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COVID-19 Update

Alliant Wealth Advisors is an "essential business" under Virginia state law and we remain fully operational during the COVID-19 crisis.

To keep our clients, staff and colleagues safe we are currently holding all meetings via video conferencing. And we are alternating a small number of staff in our office while the majority serve you from their home.

Speaking of our office. Our headquarters in Prince William will relocate to the Signal Hill Professional Center at 9161 Liberia Avenue, Suite 100, Manassas, VA 20110 effective Monday, April 20, 2020.

Whether we are virtual or in person, we are here for you. Please keep safe.

Best Regards,

John Frisch, CPA/PFS, CFP®, AIF®, PPC®

President

Best Practice #7: Establishing a Regular Fee Comparison and Review Process

September 5, 2016—Welcome to the Alliant Best Practices Series for 401(k) Plan Sponsors, in which we offer 10 best-practice essentials for helping plan participants achieve retirement plan success. Here’s the seventh best practice in our series.


“This witch's brew of hidden fees, conflicts of interest and complexity in applications is at odds with investors' best interests.”

- SEC Chairman Christopher Cox

In our last post we discussed the importance of establishing a strong investment committee to implement the responsibilities laid out in the investment policy statement (IPS). It’s also important to have an established and well-documented process for comparing the fees being charged by various retirement service providers and ensuring those fees are reasonable.

There are several reasons why you need this process. First, it is in your interest to know that you are not being overcharged by service providers. Some 401(k) providers make it particularly difficult to know the full extent of fees charged to the plan – and it is in their interests not to tell you.

Second, it is part of your requirements as a fiduciary under the Employee Retirement Income Security Act (ERISA) to ensure that plan fees are reasonable. If the fees are not reasonable, several bad things will happen, and some (arguably worse) things could happen:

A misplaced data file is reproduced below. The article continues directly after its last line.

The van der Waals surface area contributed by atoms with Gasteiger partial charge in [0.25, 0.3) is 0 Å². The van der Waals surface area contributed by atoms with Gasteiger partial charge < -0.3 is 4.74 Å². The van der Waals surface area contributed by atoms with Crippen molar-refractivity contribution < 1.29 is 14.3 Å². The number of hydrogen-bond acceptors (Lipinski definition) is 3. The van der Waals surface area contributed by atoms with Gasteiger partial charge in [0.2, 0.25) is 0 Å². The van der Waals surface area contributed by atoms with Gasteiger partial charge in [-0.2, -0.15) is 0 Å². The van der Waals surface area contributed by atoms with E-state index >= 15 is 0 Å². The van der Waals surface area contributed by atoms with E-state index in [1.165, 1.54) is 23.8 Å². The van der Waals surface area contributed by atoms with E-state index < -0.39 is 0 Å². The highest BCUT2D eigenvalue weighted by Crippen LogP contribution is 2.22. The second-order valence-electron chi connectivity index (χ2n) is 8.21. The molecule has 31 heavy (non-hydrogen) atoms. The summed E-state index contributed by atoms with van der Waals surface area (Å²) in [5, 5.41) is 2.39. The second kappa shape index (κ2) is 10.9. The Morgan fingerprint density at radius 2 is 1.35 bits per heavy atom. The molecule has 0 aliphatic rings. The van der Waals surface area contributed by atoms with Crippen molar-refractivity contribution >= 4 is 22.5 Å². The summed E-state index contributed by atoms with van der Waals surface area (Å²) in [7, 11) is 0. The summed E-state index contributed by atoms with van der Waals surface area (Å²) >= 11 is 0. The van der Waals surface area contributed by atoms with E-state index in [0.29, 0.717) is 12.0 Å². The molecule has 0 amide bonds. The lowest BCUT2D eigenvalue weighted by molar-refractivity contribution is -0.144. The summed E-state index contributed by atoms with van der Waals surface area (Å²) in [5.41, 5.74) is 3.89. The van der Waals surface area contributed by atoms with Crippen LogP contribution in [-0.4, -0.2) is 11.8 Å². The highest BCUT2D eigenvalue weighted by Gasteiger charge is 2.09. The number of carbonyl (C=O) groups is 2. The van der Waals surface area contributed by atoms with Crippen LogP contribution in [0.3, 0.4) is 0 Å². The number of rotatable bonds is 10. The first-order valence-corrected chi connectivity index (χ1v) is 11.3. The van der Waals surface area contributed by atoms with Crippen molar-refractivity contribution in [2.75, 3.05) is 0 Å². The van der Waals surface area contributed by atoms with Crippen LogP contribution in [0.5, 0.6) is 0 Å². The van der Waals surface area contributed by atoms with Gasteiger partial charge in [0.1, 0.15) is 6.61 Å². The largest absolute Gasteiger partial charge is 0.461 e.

1. You will be overpaying.
  2. You could be sued by your plan’s participants. This is a growing area of litigation where attorneys, such as the notable Jerome Schlichter, have won awards from their clients to the tune of tens of millions.
  3. You could be investigated and fined by the Department of Labor (DOL). The average fine ranges from $250,000 to $450,000.

There are two key ways company managers can fulfill the Department of Labor requirements regarding fee reasonableness.

  1. Perform a Request for Proposal (RFP). This is essentially a bidding process for similar service providers and is usually spearheaded by Human Resources. The RFP process can take several months - the larger the plan, the longer the process usually takes. Some company managers outsource the RFP process to third parties to save themselves the time.
  2. Enlist the services of an independent advisor to perform a benchmark of your plan’s fees. Benchmarking is a low-cost, quick, and easy alternative approach to assessing reasonableness of fees for services rendered by a provider. Benchmarking can be easily provided on a yearly basis to assist with the monitoring of fees, services, and business relationships. It’s an efficient process that delivers reliable results for decision making.

Ideally, either an RFP or a benchmark will be performed every three to five years. We at Alexandria Capital can perform both of these services for you. In addition to fee reasonableness, we can also compare your plan to others in its peer group by these other measurements as well:

  • Fund Performance
  • Participation rate
  • Company contribution
  • Number of investment options

Do you like what you’ve read so far in our Alliant Wealth Best Practice Series for 401(k) plan sponsors? We also offer a complimentary presentation to further explore these best practices with you and other key retirement-plan decision-makers at your company. Please contact us to learn more.

Tags: 401 (k), Company Retirement Plans

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